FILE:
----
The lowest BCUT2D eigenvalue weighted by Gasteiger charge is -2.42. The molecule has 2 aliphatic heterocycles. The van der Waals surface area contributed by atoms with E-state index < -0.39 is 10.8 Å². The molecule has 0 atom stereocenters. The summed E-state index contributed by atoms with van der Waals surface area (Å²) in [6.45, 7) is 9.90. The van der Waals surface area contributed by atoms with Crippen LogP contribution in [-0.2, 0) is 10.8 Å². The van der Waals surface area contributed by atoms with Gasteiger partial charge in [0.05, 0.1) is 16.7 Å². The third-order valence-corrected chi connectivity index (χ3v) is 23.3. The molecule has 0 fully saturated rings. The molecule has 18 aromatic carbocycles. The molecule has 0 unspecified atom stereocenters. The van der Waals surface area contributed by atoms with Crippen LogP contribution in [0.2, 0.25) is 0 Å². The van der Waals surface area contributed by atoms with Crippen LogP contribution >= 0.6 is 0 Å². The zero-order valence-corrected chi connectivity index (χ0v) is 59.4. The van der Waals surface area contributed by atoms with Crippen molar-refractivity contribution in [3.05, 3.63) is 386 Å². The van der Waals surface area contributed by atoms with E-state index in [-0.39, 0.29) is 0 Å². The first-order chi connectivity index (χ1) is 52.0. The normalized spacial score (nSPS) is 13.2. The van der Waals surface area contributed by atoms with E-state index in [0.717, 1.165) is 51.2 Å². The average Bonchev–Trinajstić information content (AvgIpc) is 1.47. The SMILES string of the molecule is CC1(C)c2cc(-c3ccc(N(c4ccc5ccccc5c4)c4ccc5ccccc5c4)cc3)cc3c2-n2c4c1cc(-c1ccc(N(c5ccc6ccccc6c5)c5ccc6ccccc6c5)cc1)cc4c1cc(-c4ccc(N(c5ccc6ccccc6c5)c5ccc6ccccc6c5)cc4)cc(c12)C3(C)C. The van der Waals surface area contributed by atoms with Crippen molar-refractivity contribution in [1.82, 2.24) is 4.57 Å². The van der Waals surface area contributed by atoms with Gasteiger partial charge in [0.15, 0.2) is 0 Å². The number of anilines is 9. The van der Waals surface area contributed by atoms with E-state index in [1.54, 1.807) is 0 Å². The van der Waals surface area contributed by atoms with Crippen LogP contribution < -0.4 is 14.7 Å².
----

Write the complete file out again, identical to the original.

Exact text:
The lowest BCUT2D eigenvalue weighted by Gasteiger charge is -2.42. The molecule has 2 aliphatic heterocycles. The van der Waals surface area contributed by atoms with E-state index < -0.39 is 10.8 Å². The molecule has 0 atom stereocenters. The summed E-state index contributed by atoms with van der Waals surface area (Å²) in [6.45, 7) is 9.90. The van der Waals surface area contributed by atoms with Crippen LogP contribution in [-0.2, 0) is 10.8 Å². The van der Waals surface area contributed by atoms with Gasteiger partial charge in [0.05, 0.1) is 16.7 Å². The third-order valence-corrected chi connectivity index (χ3v) is 23.3. The molecule has 0 fully saturated rings. The molecule has 18 aromatic carbocycles. The molecule has 0 unspecified atom stereocenters. The van der Waals surface area contributed by atoms with Crippen LogP contribution in [0.2, 0.25) is 0 Å². The van der Waals surface area contributed by atoms with Crippen LogP contribution >= 0.6 is 0 Å². The zero-order valence-corrected chi connectivity index (χ0v) is 59.4. The van der Waals surface area contributed by atoms with Crippen molar-refractivity contribution in [3.05, 3.63) is 386 Å². The van der Waals surface area contributed by atoms with E-state index in [-0.39, 0.29) is 0 Å². The first-order chi connectivity index (χ1) is 52.0. The normalized spacial score (nSPS) is 13.2. The van der Waals surface area contributed by atoms with E-state index in [0.717, 1.165) is 51.2 Å². The average Bonchev–Trinajstić information content (AvgIpc) is 1.47. The SMILES string of the molecule is CC1(C)c2cc(-c3ccc(N(c4ccc5ccccc5c4)c4ccc5ccccc5c4)cc3)cc3c2-n2c4c1cc(-c1ccc(N(c5ccc6ccccc6c5)c5ccc6ccccc6c5)cc1)cc4c1cc(-c4ccc(N(c5ccc6ccccc6c5)c5ccc6ccccc6c5)cc4)cc(c12)C3(C)C. The van der Waals surface area contributed by atoms with Crippen molar-refractivity contribution in [1.82, 2.24) is 4.57 Å². The van der Waals surface area contributed by atoms with Gasteiger partial charge in [0.15, 0.2) is 0 Å². The number of anilines is 9. The van der Waals surface area contributed by atoms with E-state index in [1.54, 1.807) is 0 Å². The van der Waals surface area contributed by atoms with Crippen LogP contribution < -0.4 is 14.7 Å².